Djurgården more officially, Kungliga Djurgården (Swedish: 'The (Royal) Game Park') is an island in central Stockholm. Since the 15th century the Swedish monarch has owned or held the right of disposition of Royal Djurgården. Today the King holds the right of disposition of the area and manages it through The Royal Djurgården Administration which is a part of the Swedish Royal Court. Besides the small residential area Djurgårdsstaden, there are historical buildings and monuments, museums, galleries, the amusement park Gröna Lund, the open air museum Skansen, and extensive stretches of forest and meadows on the island. It is one of the Stockholmers' favorite recreation areas and tourist destination alike, today attracting over 10 million visitors per year, of which some 5 million come to visit the museums and amusement park. A larger area of the city, separated from Djurgården proper by Djurgårdsbrunnsviken is Norra Djurgården (Northern Djurgården), including Gärdet and the major part of the National City park founded in 1995.
The present name, Djurgården, stems from the game park of King John III, which he declared the intention to realize in February 1579 to keep deers, reindeers, and elks. In the 17th century a baiting arena was built at the location.
In 1667, a few cottages intended for 'paralysed and crippled seafarers' were built forming what was to become Djurgårdsstaden. The Swedish Navy moved to Karlskrona during the 1680s however, and the neighbourhood was instead populated by a diverse crowd. Plans to demolish the 'insignificant shacks' in front of the World Fair in 1897, and for a planned expansion of the naval shipyard in 1918, never were accomplished and the area is today protected as a historical monument.
During the late 18th century, Djurgården transformed into more of a popular recreational area than a Royal game park; in 1801, the theatre Djurgårdsteatern was opened, which was to be one of the most popular establishements there during the 19th century. King Charles XIV John's creation of the Rosendal Palace in the 1820s marked the beginning of Djurgården's development into as a stately residential area, paired with the creation of several entertainment establishment in the late 19th century, including Gröna Lund 1883, and Skansen 1891.
The western water front of the island was a small scale shipyard during the late 17th and early 18th centuries, after which the Navy erected some 30 sheds for the winter quarters of galleys in the area. The operations expanded during the 1870s when a dry dock was constructed. Plans to relocate the shipyard in the beginning of the 20th century were interrupted by WW2, which meant the activities grew considerably instead, culminating in 1945 when 1,280 people were employed. In 1969, the Navy moved to Muskö, and in the early 1970s the area was transformed into the recreation area it is today.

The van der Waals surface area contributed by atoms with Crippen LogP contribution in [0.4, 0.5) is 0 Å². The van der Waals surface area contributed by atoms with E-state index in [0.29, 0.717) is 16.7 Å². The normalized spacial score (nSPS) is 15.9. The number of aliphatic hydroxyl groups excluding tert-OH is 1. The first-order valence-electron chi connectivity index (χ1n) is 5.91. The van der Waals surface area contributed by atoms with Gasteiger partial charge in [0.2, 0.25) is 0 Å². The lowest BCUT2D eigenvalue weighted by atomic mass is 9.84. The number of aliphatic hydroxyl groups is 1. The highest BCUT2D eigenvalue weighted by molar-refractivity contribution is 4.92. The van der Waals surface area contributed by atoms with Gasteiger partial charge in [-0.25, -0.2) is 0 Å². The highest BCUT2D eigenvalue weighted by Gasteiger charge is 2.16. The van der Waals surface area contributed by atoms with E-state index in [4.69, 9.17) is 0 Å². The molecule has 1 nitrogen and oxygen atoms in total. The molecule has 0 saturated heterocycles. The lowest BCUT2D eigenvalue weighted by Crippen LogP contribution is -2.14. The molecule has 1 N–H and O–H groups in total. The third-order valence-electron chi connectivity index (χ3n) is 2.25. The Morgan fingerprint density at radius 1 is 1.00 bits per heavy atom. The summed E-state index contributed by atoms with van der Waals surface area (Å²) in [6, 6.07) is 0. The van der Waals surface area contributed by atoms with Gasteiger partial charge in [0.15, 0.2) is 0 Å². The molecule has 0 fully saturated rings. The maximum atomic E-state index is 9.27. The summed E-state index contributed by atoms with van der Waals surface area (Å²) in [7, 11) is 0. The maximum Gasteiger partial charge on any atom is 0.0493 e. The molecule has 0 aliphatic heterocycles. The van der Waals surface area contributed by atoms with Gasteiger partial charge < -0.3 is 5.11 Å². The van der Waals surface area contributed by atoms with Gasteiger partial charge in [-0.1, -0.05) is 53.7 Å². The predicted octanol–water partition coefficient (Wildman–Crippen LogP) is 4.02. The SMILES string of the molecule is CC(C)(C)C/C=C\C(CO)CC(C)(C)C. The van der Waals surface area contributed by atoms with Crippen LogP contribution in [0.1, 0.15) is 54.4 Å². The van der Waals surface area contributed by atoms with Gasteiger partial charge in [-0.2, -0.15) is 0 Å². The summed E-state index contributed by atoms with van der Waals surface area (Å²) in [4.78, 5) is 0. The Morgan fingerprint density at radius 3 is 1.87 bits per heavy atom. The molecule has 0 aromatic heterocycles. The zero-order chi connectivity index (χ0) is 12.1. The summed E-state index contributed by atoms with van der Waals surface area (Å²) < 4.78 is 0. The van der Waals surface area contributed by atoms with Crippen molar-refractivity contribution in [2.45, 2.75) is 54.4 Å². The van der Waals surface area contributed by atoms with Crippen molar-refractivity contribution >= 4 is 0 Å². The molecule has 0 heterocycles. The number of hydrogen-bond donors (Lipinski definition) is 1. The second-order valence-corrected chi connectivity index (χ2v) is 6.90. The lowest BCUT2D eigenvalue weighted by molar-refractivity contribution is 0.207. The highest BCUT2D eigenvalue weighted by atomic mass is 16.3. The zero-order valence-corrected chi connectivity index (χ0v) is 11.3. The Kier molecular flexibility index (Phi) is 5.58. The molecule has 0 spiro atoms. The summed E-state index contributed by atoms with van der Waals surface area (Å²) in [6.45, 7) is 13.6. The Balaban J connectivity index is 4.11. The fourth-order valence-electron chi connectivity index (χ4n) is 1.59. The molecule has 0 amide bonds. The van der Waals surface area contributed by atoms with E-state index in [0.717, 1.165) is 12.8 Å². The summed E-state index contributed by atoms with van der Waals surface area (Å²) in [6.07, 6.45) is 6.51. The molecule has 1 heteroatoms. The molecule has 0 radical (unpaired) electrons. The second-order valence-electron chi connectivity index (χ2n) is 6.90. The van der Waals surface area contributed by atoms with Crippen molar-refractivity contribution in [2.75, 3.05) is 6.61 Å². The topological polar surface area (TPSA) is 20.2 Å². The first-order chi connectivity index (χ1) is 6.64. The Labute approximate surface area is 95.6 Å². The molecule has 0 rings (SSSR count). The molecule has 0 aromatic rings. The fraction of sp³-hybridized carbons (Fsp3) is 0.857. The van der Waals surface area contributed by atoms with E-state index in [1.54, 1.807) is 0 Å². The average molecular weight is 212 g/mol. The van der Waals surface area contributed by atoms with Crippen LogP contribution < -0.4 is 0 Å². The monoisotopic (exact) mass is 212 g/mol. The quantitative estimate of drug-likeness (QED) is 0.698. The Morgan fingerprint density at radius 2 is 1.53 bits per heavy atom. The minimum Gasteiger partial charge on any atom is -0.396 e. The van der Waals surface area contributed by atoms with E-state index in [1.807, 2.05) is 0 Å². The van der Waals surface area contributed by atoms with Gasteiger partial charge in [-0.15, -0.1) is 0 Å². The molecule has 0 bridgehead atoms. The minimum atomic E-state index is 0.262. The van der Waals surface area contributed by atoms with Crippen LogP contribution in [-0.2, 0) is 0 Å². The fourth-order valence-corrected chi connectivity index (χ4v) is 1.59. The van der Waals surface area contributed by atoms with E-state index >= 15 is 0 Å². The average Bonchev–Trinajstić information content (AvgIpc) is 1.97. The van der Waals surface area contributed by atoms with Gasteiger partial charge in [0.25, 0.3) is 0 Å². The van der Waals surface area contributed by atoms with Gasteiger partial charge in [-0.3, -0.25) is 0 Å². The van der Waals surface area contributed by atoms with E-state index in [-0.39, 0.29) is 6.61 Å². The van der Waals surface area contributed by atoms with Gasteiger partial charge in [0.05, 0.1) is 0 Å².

Many structures on the western part of Djurgården date back to the Stockholm World's Fair of 1897, including Djurgårdsbron, the main bridge to the island. One of the most prominent buildings of the exposition, a 16,820 m² exposition hall in wood, design by the architect Ferdinand Boberg and featuring a 100 metres tall cupola and 4 minarets, was demolished after the exposition however, together with many other pavilions built in non-permanent materials.
In what is today the southern part of the amusement park Gröna Lund and east of it, a private shipyard was developed from 1735 by the merchant Efraim Lothsack, who also had several new residential buildings built. The activities grew during the 19th century under the managership of John Burgman and Adolf Fredholm, of which the former had the church, Djurgårdskyrkan, and the school, Djurgårdsskolan, built. The shipyard was sold to the city in 1863 and moved to Södra Hammarbyhamnen in 1979. Another shipyard for pinnaces, built in the strait between Djurgården and Beckholmen in 1868, is still in operation.
The southern portion of the area hosted the Stockholm International Exhibition (1930).
The City of Stockholm is situated on fourteen islands and on the banks to the archipelago where Lake Mälaren meets the Baltic Sea. The city centre is virtually situated on the water.